With some anxiety, tomorrow I start the Advanced Methodologies class taught by Tom Jones and others. This is known as being a totally consumptive class. You are given the homework assignments at the end of each class. Each of which can take five or more hours of time outside of class (oh, and you still might not get the answer right). The next morning you come in 30 minutes before the class to review the answers and methodologies and then you attend the class (9:00 am to 3:00 pm). and…start all over again.
Of course, the “hazing” by those who have taken the course of the first timers begins immediately. When a newbie introduces herself to a graduate of the course, there is this long pause and then, “Oooooh. Good luck.” Usually this is accompanied with a look that assesses whether you are up for the task– or not. The newbie then asks whether the graduate has any tips or tricks for “survival”.
Here is what I have gathered.
Although the extra homework is optional, if you want to get the most out of the class, just do it. You paid for the course and now get the most out of it.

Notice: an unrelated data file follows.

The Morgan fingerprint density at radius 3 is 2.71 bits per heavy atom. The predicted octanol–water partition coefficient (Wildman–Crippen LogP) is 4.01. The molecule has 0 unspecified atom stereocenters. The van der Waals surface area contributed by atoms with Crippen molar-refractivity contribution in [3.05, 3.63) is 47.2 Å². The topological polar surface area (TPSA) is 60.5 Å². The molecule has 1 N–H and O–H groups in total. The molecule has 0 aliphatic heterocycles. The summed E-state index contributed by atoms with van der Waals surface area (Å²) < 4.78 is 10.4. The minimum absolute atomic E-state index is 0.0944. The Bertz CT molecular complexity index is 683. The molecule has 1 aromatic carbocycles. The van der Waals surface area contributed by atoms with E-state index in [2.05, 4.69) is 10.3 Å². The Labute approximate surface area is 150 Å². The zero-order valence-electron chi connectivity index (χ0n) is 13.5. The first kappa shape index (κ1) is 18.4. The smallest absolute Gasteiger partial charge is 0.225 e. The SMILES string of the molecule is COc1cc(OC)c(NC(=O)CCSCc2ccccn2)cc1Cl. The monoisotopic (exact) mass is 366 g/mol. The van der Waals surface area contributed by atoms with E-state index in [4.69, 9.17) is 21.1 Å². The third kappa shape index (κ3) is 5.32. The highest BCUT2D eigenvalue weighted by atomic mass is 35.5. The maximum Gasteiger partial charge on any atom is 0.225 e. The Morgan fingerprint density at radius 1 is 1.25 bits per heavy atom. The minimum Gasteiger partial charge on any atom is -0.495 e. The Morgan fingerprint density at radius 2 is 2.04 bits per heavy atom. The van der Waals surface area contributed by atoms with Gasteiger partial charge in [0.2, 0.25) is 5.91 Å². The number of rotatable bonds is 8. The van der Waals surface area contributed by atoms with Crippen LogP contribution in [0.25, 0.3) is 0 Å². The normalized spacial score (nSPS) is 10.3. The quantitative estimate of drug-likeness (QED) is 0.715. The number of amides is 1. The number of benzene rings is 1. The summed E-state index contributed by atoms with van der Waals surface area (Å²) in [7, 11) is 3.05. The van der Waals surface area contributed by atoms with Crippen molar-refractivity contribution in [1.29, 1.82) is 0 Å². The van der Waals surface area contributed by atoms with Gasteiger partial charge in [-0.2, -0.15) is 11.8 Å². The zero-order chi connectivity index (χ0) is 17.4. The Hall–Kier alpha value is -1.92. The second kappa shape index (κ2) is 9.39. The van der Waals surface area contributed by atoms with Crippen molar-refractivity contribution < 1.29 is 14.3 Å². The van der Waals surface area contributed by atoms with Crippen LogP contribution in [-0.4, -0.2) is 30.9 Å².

If you elect to do the home work, plan on spending 3-4+ hours in the Family History Library every night and/or on your computer.
You may not have time at lunch or dinner to eat, so stock some healthy supplementary food in your room. This will take care of some breakfasts and lunches. Our hotel food is not cheap (although the hotel room is quite a deal.) and by my calculations if I offset five meals I will be ahead on money expended and have saved all that time.
You get the syllabus the Sunday night before the classes start but you do not get the homework until the afternoon of the day before it is due.
Rumor has it that Tom Jones has added a homework assignment!
We are creatures of habit and so where you sit the first day is your “assigned seat” the rest of the week. Be aware that studies show  that students who sit in the middle and front of the class have better test scores I n the class. Guess where I will be sitting?
I am sure at the end of the week I will be able to report on how many dead bananas I have in my room, but until then I am on a steep learning curve!
What I have done since my last posting: this morning I attended the 30 minute presentation by the Mormon Tabernacle Choir. Absolutely lovely. (Did you know they can only be in the choir for a maximum of 20 years or age 60, whichever comes first?) Karen and I went to the grocery store and made arrangements to have “Dinner and Downton” after this evening’s reception for class attendees.
 “Classroom Seating Positions and College Grades,” extracted in whole from J. Cuseo, V.S. Fecas & A. Thompson, Thriving in College & Beyond: Research-based Strategies for Academic Success and Personal Development (Dubuque, Iowa: Kendall/Hint, 2007); posted as SeatingPositionGrades.pdf at http://Altoona.psu.edu.